One might reasonably argue that the administration clearly conveyed our Pacific strategy in January’s “Sustaining U.S. Global Leadership: Priorities for 21st Century Defense” and in Secretary of State Hillary Clinton’s excellent “America’s Pacific Century” (Foreign Policy, October). Discussions of our pivot to the Pacific have been far more prevalent in the press than ASB, which might seem to militate against my concerns about the influence of ASB on our grand strategy. In reality, though, it is just the opposite. While the rhetoric of these policy pronouncements is sound, the implementation of these policies is what ultimately counts most, and it is here that ASB has its corrosive effects. Given our nation’s current fiscal circumstances, the DoD budget is largely a zero-sum game. Applying significant resources to ASB capabilities will actually delay our pivot to the Pacific and produce an imbalanced military poorly suited for assuring our friends and allies in the region.
Recent events make this clear. As China threatens to garrison disputed territory in the South China Sea, what capabilities would be more relevant: strike assets designed to strike the homeland of a nuclear peer competitor, or forward-deployed expeditionary forces that can deter adventurism, reassure allies through tangible presence or even do some “garrisoning” of their own? Ironically, such ground and naval expeditionary forces exist and do not depend on expensive speculative technical solutions to provide important strategic effects. Naval expeditionary forces can pivot today, setting sail with no need to harden bases with tons of concrete, wait to build PXs and commissaries, or finalize seemingly unending consultations with foreign governments about permanent basing arrangements. So, while in theory ASB does not contravene our government policy for the Pacific, in practical terms it does.
It is certainly necessary and prudent for the Pentagon to develop operational capabilities and concepts to confront even notional adversaries, but it should do so quietly. ASB has suffered greatly from the publicity its progenitors have sought. This is why many critics see ASB more as program advocacy than as serious operational thinking. If it is necessary to cultivate broader, external constituencies to bring it to fruition, how compelling is it really?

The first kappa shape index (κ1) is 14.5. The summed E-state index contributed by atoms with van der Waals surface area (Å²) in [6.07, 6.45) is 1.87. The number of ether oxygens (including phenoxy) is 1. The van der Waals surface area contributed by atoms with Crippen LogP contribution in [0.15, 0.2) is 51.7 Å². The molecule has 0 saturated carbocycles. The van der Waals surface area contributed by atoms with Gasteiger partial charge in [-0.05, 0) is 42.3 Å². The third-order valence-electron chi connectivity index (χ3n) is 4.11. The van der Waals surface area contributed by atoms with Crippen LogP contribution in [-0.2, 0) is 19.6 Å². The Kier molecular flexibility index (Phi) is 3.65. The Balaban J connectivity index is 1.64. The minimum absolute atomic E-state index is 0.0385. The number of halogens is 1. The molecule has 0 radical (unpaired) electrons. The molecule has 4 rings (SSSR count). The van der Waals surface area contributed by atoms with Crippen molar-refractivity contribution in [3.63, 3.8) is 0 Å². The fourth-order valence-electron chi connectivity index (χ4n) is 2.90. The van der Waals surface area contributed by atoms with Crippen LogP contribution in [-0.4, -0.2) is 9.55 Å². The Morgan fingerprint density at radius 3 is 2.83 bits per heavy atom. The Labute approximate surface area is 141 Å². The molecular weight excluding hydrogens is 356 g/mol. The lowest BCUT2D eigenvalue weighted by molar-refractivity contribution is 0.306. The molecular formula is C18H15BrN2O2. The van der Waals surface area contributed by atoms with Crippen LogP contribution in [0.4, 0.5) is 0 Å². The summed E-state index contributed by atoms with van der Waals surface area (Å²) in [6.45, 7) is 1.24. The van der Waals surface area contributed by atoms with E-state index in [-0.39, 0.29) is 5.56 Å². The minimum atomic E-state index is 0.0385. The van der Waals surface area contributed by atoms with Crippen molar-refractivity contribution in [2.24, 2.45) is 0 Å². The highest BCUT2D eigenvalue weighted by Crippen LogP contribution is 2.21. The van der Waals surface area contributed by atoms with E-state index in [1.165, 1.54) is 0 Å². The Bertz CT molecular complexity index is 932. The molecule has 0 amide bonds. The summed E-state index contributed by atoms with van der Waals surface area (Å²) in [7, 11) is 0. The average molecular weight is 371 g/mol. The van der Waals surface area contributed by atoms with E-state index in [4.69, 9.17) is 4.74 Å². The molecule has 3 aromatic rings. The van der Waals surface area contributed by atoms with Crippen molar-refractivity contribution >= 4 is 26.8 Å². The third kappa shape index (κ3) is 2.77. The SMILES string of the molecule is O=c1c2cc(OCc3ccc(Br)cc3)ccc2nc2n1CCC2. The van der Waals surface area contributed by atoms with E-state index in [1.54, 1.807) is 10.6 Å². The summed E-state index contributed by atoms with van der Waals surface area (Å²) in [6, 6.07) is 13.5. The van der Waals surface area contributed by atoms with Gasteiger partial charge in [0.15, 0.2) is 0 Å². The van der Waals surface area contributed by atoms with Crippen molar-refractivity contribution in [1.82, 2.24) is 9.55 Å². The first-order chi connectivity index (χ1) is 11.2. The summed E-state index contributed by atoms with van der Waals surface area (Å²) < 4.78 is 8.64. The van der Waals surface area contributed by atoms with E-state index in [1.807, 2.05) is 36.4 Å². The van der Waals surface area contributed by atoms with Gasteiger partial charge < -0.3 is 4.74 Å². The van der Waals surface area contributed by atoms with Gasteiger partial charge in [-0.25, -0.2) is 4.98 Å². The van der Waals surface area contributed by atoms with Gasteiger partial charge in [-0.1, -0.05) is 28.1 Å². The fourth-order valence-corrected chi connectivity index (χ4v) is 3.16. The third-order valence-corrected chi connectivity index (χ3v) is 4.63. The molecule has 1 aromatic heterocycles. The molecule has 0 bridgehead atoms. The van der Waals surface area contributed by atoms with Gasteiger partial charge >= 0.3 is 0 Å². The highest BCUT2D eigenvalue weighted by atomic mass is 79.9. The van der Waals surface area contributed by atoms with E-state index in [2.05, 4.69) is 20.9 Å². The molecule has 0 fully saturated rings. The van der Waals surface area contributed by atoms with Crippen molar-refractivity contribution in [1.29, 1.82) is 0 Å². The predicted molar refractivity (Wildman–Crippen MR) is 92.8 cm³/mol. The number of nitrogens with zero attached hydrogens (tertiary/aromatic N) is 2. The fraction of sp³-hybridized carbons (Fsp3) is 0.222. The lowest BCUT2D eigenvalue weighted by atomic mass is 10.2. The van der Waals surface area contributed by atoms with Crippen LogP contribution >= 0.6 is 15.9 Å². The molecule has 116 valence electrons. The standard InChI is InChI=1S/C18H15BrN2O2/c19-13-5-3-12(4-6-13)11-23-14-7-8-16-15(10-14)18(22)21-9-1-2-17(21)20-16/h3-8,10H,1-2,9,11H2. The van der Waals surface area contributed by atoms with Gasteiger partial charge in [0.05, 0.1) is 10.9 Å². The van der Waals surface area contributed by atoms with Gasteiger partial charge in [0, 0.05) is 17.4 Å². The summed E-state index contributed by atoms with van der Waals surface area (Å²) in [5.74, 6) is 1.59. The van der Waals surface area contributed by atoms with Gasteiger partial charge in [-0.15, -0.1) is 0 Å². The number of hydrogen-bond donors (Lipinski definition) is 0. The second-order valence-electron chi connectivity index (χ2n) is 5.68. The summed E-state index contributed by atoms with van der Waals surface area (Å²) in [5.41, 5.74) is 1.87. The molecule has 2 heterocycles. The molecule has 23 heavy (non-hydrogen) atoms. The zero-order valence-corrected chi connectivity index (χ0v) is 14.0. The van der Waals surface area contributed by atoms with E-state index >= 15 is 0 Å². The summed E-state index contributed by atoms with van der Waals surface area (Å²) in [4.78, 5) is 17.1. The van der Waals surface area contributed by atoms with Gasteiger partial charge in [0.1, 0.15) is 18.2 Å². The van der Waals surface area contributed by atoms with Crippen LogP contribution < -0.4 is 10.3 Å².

Rather than continuing to pursue the current approach, the Pentagon should consider the following:
Disband the ASB Office.
Integrate and coordinate key aspects of service laboratory efforts to guide research and experimentation into joint force capabilities to defeat anti-access/area denial capabilities.
Train aggressively. A training plan that regularly combines all components of the joint force into exercises designed to counter anti-access/area denial capabilities will move the institutions further than an office producing slides in the Pentagon.
Insist on interoperability across all services. Rigorous joint training will highlight what the interoperability priorities should be.
Submarines need not be the only silent service. We should expound less and think more.
In conclusion, it is good that the Pentagon recognized the importance of dealing with A2/AD challenges. It is essential that we keep a vigilant eye on potential adversaries, and we must work diligently to ensure we maintain our technological advantages, but this should all be an inherent part of the military profession and the normal requirements process. It should not be reliant upon an acronym or a separate office disconnected from strategy or the other demands on the services and combatant commanders. The threats are real. The Pentagon needs to get equally real and ensure the entire joint force is ready to support the nation’s grand strategy once fully articulated. AFJ